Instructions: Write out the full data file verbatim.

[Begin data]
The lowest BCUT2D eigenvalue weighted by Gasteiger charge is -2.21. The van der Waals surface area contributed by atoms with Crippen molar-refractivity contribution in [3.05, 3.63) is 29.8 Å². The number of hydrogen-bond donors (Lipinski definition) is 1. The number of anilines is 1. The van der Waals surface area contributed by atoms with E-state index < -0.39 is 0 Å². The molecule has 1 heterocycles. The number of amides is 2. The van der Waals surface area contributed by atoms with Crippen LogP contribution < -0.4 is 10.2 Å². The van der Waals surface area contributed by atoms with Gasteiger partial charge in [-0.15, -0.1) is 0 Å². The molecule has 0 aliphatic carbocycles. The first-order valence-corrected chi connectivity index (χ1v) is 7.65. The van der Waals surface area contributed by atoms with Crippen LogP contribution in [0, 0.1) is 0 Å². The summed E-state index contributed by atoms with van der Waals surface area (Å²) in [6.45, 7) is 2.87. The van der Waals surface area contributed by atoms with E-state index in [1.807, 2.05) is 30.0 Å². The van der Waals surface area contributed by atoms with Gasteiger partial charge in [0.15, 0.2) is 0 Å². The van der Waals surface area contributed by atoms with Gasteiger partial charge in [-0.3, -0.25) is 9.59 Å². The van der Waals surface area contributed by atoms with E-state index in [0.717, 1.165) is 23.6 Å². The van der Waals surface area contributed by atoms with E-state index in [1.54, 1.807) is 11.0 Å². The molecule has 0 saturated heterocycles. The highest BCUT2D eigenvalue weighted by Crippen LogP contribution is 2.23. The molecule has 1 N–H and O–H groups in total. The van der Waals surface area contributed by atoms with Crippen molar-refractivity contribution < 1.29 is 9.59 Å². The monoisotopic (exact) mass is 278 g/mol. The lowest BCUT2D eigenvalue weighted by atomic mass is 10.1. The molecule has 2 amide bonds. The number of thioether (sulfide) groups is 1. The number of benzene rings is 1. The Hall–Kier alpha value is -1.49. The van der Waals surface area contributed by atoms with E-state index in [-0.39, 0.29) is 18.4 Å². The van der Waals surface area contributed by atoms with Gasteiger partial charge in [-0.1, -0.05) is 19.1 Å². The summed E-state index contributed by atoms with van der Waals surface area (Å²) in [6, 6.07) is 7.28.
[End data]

The lowest BCUT2D eigenvalue weighted by Gasteiger charge is -2.21. The van der Waals surface area contributed by atoms with Crippen molar-refractivity contribution in [3.05, 3.63) is 29.8 Å². The number of hydrogen-bond donors (Lipinski definition) is 1. The number of anilines is 1. The van der Waals surface area contributed by atoms with E-state index < -0.39 is 0 Å². The molecule has 1 heterocycles. The number of amides is 2. The van der Waals surface area contributed by atoms with Crippen LogP contribution < -0.4 is 10.2 Å². The van der Waals surface area contributed by atoms with Gasteiger partial charge in [-0.15, -0.1) is 0 Å². The molecule has 0 aliphatic carbocycles. The first-order valence-corrected chi connectivity index (χ1v) is 7.65. The van der Waals surface area contributed by atoms with Crippen LogP contribution in [0, 0.1) is 0 Å². The summed E-state index contributed by atoms with van der Waals surface area (Å²) in [6.45, 7) is 2.87. The van der Waals surface area contributed by atoms with E-state index in [1.807, 2.05) is 30.0 Å². The van der Waals surface area contributed by atoms with Gasteiger partial charge in [0.15, 0.2) is 0 Å². The van der Waals surface area contributed by atoms with Gasteiger partial charge in [-0.3, -0.25) is 9.59 Å². The van der Waals surface area contributed by atoms with E-state index in [0.717, 1.165) is 23.6 Å². The van der Waals surface area contributed by atoms with E-state index in [1.54, 1.807) is 11.0 Å². The molecule has 0 saturated heterocycles. The highest BCUT2D eigenvalue weighted by Crippen LogP contribution is 2.23. The molecule has 1 N–H and O–H groups in total. The van der Waals surface area contributed by atoms with Crippen molar-refractivity contribution < 1.29 is 9.59 Å². The monoisotopic (exact) mass is 278 g/mol. The lowest BCUT2D eigenvalue weighted by atomic mass is 10.1. The molecule has 2 amide bonds. The number of thioether (sulfide) groups is 1. The number of benzene rings is 1. The Hall–Kier alpha value is -1.49. The van der Waals surface area contributed by atoms with E-state index in [-0.39, 0.29) is 18.4 Å². The van der Waals surface area contributed by atoms with Gasteiger partial charge in [-0.1, -0.05) is 19.1 Å². The summed E-state index contributed by atoms with van der Waals surface area (Å²) in [6, 6.07) is 7.28.